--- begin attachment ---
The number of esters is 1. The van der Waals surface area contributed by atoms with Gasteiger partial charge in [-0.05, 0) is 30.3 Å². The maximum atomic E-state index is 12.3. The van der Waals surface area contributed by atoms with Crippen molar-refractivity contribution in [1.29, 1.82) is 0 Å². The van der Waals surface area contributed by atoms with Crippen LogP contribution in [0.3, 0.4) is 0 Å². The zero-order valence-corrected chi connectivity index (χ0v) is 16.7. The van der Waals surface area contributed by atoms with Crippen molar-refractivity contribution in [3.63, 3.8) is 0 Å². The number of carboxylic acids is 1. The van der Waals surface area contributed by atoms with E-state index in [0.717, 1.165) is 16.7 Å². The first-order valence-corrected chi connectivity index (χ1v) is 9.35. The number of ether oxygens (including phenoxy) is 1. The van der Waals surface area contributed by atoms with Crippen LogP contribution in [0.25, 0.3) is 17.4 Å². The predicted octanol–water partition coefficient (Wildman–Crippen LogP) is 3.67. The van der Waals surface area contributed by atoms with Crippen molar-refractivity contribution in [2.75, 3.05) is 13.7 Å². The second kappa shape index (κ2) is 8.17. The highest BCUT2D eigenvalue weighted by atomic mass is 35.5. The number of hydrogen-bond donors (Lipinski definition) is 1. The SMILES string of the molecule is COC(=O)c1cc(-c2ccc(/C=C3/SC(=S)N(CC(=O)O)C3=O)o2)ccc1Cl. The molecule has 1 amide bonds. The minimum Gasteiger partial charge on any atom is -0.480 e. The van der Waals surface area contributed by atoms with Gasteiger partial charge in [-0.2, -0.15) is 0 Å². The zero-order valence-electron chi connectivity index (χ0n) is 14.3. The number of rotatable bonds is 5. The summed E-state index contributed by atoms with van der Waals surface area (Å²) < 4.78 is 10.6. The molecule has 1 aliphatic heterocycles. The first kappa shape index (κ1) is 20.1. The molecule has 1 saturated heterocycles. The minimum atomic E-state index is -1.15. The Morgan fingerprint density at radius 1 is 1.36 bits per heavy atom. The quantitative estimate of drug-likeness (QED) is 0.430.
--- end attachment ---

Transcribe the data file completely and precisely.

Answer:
The number of esters is 1. The van der Waals surface area contributed by atoms with Gasteiger partial charge in [-0.05, 0) is 30.3 Å². The maximum atomic E-state index is 12.3. The van der Waals surface area contributed by atoms with Crippen molar-refractivity contribution in [1.29, 1.82) is 0 Å². The van der Waals surface area contributed by atoms with Crippen LogP contribution in [0.3, 0.4) is 0 Å². The zero-order valence-corrected chi connectivity index (χ0v) is 16.7. The van der Waals surface area contributed by atoms with Crippen molar-refractivity contribution in [3.63, 3.8) is 0 Å². The number of carboxylic acids is 1. The van der Waals surface area contributed by atoms with E-state index in [0.717, 1.165) is 16.7 Å². The first-order valence-corrected chi connectivity index (χ1v) is 9.35. The number of ether oxygens (including phenoxy) is 1. The van der Waals surface area contributed by atoms with Crippen LogP contribution in [0.25, 0.3) is 17.4 Å². The predicted octanol–water partition coefficient (Wildman–Crippen LogP) is 3.67. The van der Waals surface area contributed by atoms with Crippen molar-refractivity contribution in [2.75, 3.05) is 13.7 Å². The second kappa shape index (κ2) is 8.17. The highest BCUT2D eigenvalue weighted by atomic mass is 35.5. The number of hydrogen-bond donors (Lipinski definition) is 1. The SMILES string of the molecule is COC(=O)c1cc(-c2ccc(/C=C3/SC(=S)N(CC(=O)O)C3=O)o2)ccc1Cl. The molecule has 1 amide bonds. The minimum Gasteiger partial charge on any atom is -0.480 e. The van der Waals surface area contributed by atoms with Gasteiger partial charge in [-0.2, -0.15) is 0 Å². The zero-order valence-electron chi connectivity index (χ0n) is 14.3. The number of rotatable bonds is 5. The summed E-state index contributed by atoms with van der Waals surface area (Å²) < 4.78 is 10.6. The molecule has 1 aliphatic heterocycles. The first kappa shape index (κ1) is 20.1. The molecule has 1 saturated heterocycles. The minimum atomic E-state index is -1.15. The Morgan fingerprint density at radius 1 is 1.36 bits per heavy atom. The quantitative estimate of drug-likeness (QED) is 0.430.